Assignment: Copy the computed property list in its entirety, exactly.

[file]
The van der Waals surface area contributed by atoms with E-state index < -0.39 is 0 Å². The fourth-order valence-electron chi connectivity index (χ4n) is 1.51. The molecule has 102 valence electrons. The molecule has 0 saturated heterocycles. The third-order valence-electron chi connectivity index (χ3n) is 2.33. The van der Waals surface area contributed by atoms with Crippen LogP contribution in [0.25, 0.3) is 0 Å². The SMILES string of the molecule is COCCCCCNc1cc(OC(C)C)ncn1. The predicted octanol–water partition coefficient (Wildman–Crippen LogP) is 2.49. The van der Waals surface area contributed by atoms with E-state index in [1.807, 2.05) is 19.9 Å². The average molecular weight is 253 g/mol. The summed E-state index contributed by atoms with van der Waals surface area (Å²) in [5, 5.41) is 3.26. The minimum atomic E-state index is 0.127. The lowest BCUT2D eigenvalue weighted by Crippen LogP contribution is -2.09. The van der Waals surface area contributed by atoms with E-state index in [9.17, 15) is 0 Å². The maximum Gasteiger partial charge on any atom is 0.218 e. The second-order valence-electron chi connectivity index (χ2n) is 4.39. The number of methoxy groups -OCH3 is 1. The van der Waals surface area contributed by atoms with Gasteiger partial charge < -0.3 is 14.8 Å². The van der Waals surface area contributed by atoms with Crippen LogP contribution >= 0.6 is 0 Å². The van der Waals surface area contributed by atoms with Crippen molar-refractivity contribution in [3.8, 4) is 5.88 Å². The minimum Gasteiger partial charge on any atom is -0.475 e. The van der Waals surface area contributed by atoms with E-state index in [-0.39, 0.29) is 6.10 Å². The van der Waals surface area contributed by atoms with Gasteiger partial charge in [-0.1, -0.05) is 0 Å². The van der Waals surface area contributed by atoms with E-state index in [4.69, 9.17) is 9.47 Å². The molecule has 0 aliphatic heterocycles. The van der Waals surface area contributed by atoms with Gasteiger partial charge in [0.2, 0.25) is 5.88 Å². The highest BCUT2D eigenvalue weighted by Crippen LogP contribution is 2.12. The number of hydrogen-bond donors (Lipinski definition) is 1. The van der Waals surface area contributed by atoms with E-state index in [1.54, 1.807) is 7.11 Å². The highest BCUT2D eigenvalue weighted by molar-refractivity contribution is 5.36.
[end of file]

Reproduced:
The van der Waals surface area contributed by atoms with E-state index < -0.39 is 0 Å². The fourth-order valence-electron chi connectivity index (χ4n) is 1.51. The molecule has 102 valence electrons. The molecule has 0 saturated heterocycles. The third-order valence-electron chi connectivity index (χ3n) is 2.33. The van der Waals surface area contributed by atoms with Crippen LogP contribution in [0.25, 0.3) is 0 Å². The SMILES string of the molecule is COCCCCCNc1cc(OC(C)C)ncn1. The predicted octanol–water partition coefficient (Wildman–Crippen LogP) is 2.49. The van der Waals surface area contributed by atoms with E-state index in [1.807, 2.05) is 19.9 Å². The average molecular weight is 253 g/mol. The summed E-state index contributed by atoms with van der Waals surface area (Å²) in [5, 5.41) is 3.26. The minimum atomic E-state index is 0.127. The lowest BCUT2D eigenvalue weighted by Crippen LogP contribution is -2.09. The van der Waals surface area contributed by atoms with E-state index in [9.17, 15) is 0 Å². The maximum Gasteiger partial charge on any atom is 0.218 e. The second-order valence-electron chi connectivity index (χ2n) is 4.39. The number of methoxy groups -OCH3 is 1. The van der Waals surface area contributed by atoms with Gasteiger partial charge < -0.3 is 14.8 Å². The van der Waals surface area contributed by atoms with Crippen LogP contribution >= 0.6 is 0 Å². The van der Waals surface area contributed by atoms with Crippen molar-refractivity contribution in [3.8, 4) is 5.88 Å². The minimum Gasteiger partial charge on any atom is -0.475 e. The van der Waals surface area contributed by atoms with E-state index in [-0.39, 0.29) is 6.10 Å². The van der Waals surface area contributed by atoms with Gasteiger partial charge in [-0.1, -0.05) is 0 Å². The van der Waals surface area contributed by atoms with E-state index in [4.69, 9.17) is 9.47 Å². The molecule has 0 aliphatic heterocycles. The van der Waals surface area contributed by atoms with Gasteiger partial charge in [0.2, 0.25) is 5.88 Å². The highest BCUT2D eigenvalue weighted by Crippen LogP contribution is 2.12. The number of hydrogen-bond donors (Lipinski definition) is 1. The van der Waals surface area contributed by atoms with E-state index in [1.54, 1.807) is 7.11 Å². The highest BCUT2D eigenvalue weighted by molar-refractivity contribution is 5.36.